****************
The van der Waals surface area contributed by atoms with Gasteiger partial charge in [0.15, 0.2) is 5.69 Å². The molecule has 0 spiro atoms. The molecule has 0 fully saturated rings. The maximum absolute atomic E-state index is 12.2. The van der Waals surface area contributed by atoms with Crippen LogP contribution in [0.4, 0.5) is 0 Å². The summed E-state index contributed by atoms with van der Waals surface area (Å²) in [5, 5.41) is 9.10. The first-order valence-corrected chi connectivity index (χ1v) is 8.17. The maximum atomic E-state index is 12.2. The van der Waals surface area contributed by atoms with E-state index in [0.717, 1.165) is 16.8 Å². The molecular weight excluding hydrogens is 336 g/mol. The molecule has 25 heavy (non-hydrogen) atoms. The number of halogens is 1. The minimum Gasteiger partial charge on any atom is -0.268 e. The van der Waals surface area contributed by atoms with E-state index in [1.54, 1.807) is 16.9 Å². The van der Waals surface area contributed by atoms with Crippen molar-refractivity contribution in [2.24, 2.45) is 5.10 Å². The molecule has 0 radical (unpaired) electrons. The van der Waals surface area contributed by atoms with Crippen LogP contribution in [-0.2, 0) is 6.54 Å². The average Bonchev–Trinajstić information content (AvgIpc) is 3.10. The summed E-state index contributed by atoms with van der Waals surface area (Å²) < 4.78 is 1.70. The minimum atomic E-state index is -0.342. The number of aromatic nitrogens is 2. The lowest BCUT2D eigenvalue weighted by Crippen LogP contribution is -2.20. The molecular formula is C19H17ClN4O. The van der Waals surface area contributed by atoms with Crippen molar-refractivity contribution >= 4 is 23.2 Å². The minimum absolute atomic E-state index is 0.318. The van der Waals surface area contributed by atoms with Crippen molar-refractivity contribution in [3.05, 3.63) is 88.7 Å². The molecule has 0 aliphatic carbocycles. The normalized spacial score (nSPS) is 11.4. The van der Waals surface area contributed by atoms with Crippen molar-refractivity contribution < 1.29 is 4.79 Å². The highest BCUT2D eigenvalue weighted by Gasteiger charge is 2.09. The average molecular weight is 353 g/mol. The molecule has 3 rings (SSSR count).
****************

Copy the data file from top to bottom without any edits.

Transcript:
The van der Waals surface area contributed by atoms with Gasteiger partial charge in [0.15, 0.2) is 5.69 Å². The molecule has 0 spiro atoms. The molecule has 0 fully saturated rings. The maximum absolute atomic E-state index is 12.2. The van der Waals surface area contributed by atoms with Crippen LogP contribution in [0.4, 0.5) is 0 Å². The summed E-state index contributed by atoms with van der Waals surface area (Å²) in [5, 5.41) is 9.10. The first-order valence-corrected chi connectivity index (χ1v) is 8.17. The maximum atomic E-state index is 12.2. The van der Waals surface area contributed by atoms with E-state index in [0.717, 1.165) is 16.8 Å². The molecular weight excluding hydrogens is 336 g/mol. The molecule has 25 heavy (non-hydrogen) atoms. The number of halogens is 1. The minimum Gasteiger partial charge on any atom is -0.268 e. The van der Waals surface area contributed by atoms with E-state index in [1.54, 1.807) is 16.9 Å². The van der Waals surface area contributed by atoms with Crippen molar-refractivity contribution in [2.24, 2.45) is 5.10 Å². The molecule has 0 radical (unpaired) electrons. The van der Waals surface area contributed by atoms with Crippen LogP contribution in [-0.2, 0) is 6.54 Å². The average Bonchev–Trinajstić information content (AvgIpc) is 3.10. The summed E-state index contributed by atoms with van der Waals surface area (Å²) < 4.78 is 1.70. The minimum atomic E-state index is -0.342. The number of aromatic nitrogens is 2. The lowest BCUT2D eigenvalue weighted by Crippen LogP contribution is -2.20. The molecular formula is C19H17ClN4O. The van der Waals surface area contributed by atoms with Crippen molar-refractivity contribution >= 4 is 23.2 Å². The minimum absolute atomic E-state index is 0.318. The van der Waals surface area contributed by atoms with Crippen molar-refractivity contribution in [3.05, 3.63) is 88.7 Å². The molecule has 0 aliphatic carbocycles. The normalized spacial score (nSPS) is 11.4. The van der Waals surface area contributed by atoms with Crippen molar-refractivity contribution < 1.29 is 4.79 Å². The highest BCUT2D eigenvalue weighted by Gasteiger charge is 2.09. The average molecular weight is 353 g/mol. The molecule has 3 rings (SSSR count).